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Pacific County trooper shooting trial goes to jury

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TACOMA — A jury deciding the case of Martin Jones, a Seaview man accused of trying to shoot and kill a former Washington state trooper, has yet to reach a verdict after contuing deliberations through Friday.

Attorneys made closing statements Thursday afternoon after weeks of testimony.

"It's been a long journey," Assistant Attorney General John Hillman said.

Jones, a 46-year-old heavy machinery operator, faces a charge of attempted first-degree murder for the Feb. 13, 2010, shooting of Trooper Scott Johnson along Highway 103 near Long Beach. Jones testified he had no involvement in the shooting and pleaded not guilty.

Johnson has recovered and since been elected sheriff of Pacific County. The trial, now in its seventh week, was moved to Pierce County after Jones' lawyers expressed concerns that local reaction to publicity surrounding the incident and Johnson's election would bias a jury.

Hillman argued Thursday the witnesses and physical evidence clearly point to Jones as the only person with the means and motive shoot Johnson.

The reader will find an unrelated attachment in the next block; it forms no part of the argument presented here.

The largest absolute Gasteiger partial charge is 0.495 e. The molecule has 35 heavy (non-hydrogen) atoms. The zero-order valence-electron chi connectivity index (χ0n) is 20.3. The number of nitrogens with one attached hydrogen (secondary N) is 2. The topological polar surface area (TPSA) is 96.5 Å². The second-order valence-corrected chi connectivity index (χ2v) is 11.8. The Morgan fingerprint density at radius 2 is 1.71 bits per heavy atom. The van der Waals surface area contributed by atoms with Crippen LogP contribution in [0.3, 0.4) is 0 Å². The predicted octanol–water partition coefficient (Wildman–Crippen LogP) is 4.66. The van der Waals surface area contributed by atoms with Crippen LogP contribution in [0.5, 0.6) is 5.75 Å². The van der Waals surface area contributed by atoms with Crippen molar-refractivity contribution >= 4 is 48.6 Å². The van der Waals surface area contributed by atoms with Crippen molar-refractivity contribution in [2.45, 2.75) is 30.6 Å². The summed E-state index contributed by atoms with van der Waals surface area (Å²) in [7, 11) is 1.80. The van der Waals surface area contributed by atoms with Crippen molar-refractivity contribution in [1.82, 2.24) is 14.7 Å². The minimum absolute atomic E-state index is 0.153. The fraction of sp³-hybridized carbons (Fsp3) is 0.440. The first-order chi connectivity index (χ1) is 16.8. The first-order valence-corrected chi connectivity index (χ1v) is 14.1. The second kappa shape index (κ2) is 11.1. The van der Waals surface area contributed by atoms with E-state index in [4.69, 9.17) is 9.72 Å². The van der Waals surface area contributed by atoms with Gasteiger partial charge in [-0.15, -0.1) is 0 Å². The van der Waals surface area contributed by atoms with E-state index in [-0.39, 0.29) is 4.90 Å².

"The defendant set out that night," Hillman said. "He armed himself with a .22 pistol. ... He put it to the back of Trooper Johnson's head and he fired."

Johnson was shot while processing a van belonging to Jones' wife after she was arrested on suspicion of drunken driving.

Johnson identified Jones in court as the man that approached him. Johnson said he saw Jones again as he returned fire at the shooter.

Investigators have matched a .22-caliber casing found at the scene to a box of ammunition in Jones' bedroom. Jones maintains he never left his house and that he'd gone back to sleep after his wife phoned him to say she'd been stopped.

Hillman argued phone records from Jones' home and cell phones contradict Jones' testimony and that phone company records show him making and receiving at least 18 calls between midnight and 1 a.m.

"What's extremely important here are those cell phone records," Hillman said. "The defendant is constantly on the cell phone. ... The defendant does not use his home phone again for 81 minutes."

Prosecutors suggested Jones ran home after shooting Johnson and disposed of his gun and clothes, which have not been located. Hillman noted a K-9 tracking dog followed a scent from the scene to within a block of the Jones home.

Defense attorney David Allen said one of his largest concerns is that juries are often more inclined to convict defendants accused of violence against a law enforcement officer. In closing, he urged jurors to remain skeptical and consider the possibility of imprisoning an innocent man.

"The state has to do more than come up with conjecture," he said, adding "It's only fair ... the state should be required to prove those charges."

Allen said the state has put together a lot of information showing Jones could have committed the crime, but none proving he did do it.

"I would say that's just ludicrous," he said. "There is absolutely no motive."


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